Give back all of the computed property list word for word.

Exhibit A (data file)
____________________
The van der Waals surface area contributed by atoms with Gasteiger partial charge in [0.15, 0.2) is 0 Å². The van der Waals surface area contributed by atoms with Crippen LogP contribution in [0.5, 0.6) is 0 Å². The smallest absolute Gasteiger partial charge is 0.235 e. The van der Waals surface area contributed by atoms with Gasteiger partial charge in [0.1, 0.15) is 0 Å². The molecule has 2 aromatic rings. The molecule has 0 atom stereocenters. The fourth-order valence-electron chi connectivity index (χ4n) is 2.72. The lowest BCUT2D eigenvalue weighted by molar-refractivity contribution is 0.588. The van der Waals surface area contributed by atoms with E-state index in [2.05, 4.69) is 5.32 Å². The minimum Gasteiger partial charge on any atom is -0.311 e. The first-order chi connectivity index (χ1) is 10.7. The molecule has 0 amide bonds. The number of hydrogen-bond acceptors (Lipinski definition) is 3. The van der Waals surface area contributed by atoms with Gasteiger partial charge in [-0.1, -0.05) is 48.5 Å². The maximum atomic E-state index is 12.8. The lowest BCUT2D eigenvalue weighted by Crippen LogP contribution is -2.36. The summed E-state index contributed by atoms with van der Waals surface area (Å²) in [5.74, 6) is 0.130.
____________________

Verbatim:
The van der Waals surface area contributed by atoms with Gasteiger partial charge in [0.15, 0.2) is 0 Å². The van der Waals surface area contributed by atoms with Crippen LogP contribution in [0.5, 0.6) is 0 Å². The smallest absolute Gasteiger partial charge is 0.235 e. The van der Waals surface area contributed by atoms with Gasteiger partial charge in [0.1, 0.15) is 0 Å². The molecule has 2 aromatic rings. The molecule has 0 atom stereocenters. The fourth-order valence-electron chi connectivity index (χ4n) is 2.72. The lowest BCUT2D eigenvalue weighted by molar-refractivity contribution is 0.588. The van der Waals surface area contributed by atoms with E-state index in [2.05, 4.69) is 5.32 Å². The minimum Gasteiger partial charge on any atom is -0.311 e. The first-order chi connectivity index (χ1) is 10.7. The molecule has 0 amide bonds. The number of hydrogen-bond acceptors (Lipinski definition) is 3. The van der Waals surface area contributed by atoms with Gasteiger partial charge in [-0.1, -0.05) is 48.5 Å². The maximum atomic E-state index is 12.8. The lowest BCUT2D eigenvalue weighted by Crippen LogP contribution is -2.36. The summed E-state index contributed by atoms with van der Waals surface area (Å²) in [5.74, 6) is 0.130.